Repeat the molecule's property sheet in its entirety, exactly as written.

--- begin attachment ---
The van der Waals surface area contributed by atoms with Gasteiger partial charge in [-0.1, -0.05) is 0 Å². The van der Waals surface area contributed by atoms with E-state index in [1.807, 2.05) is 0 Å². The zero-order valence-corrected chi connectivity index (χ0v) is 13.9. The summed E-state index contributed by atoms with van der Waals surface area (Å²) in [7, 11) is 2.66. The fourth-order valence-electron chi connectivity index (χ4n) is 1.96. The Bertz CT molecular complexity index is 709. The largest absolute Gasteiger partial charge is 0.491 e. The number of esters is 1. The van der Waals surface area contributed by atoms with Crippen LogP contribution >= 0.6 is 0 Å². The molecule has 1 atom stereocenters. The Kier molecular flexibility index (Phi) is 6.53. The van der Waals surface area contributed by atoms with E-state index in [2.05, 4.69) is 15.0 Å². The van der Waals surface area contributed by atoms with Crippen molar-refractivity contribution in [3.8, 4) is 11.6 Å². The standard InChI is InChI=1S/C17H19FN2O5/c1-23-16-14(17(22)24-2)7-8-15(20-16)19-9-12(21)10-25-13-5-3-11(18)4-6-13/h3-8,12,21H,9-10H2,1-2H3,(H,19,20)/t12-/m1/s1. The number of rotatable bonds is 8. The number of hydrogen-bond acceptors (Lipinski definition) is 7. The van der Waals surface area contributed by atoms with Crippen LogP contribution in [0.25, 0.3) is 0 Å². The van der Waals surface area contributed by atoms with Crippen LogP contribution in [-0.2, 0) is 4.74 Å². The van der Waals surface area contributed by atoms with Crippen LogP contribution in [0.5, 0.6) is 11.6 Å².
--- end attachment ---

The van der Waals surface area contributed by atoms with Gasteiger partial charge in [-0.1, -0.05) is 0 Å². The van der Waals surface area contributed by atoms with E-state index in [1.807, 2.05) is 0 Å². The zero-order valence-corrected chi connectivity index (χ0v) is 13.9. The summed E-state index contributed by atoms with van der Waals surface area (Å²) in [7, 11) is 2.66. The fourth-order valence-electron chi connectivity index (χ4n) is 1.96. The Bertz CT molecular complexity index is 709. The largest absolute Gasteiger partial charge is 0.491 e. The number of esters is 1. The van der Waals surface area contributed by atoms with Crippen LogP contribution >= 0.6 is 0 Å². The molecule has 1 atom stereocenters. The Kier molecular flexibility index (Phi) is 6.53. The van der Waals surface area contributed by atoms with E-state index in [2.05, 4.69) is 15.0 Å². The van der Waals surface area contributed by atoms with Crippen molar-refractivity contribution in [3.8, 4) is 11.6 Å². The standard InChI is InChI=1S/C17H19FN2O5/c1-23-16-14(17(22)24-2)7-8-15(20-16)19-9-12(21)10-25-13-5-3-11(18)4-6-13/h3-8,12,21H,9-10H2,1-2H3,(H,19,20)/t12-/m1/s1. The number of rotatable bonds is 8. The number of hydrogen-bond acceptors (Lipinski definition) is 7. The van der Waals surface area contributed by atoms with Crippen LogP contribution in [0.25, 0.3) is 0 Å². The van der Waals surface area contributed by atoms with Crippen LogP contribution in [-0.2, 0) is 4.74 Å². The van der Waals surface area contributed by atoms with Crippen LogP contribution in [0.5, 0.6) is 11.6 Å².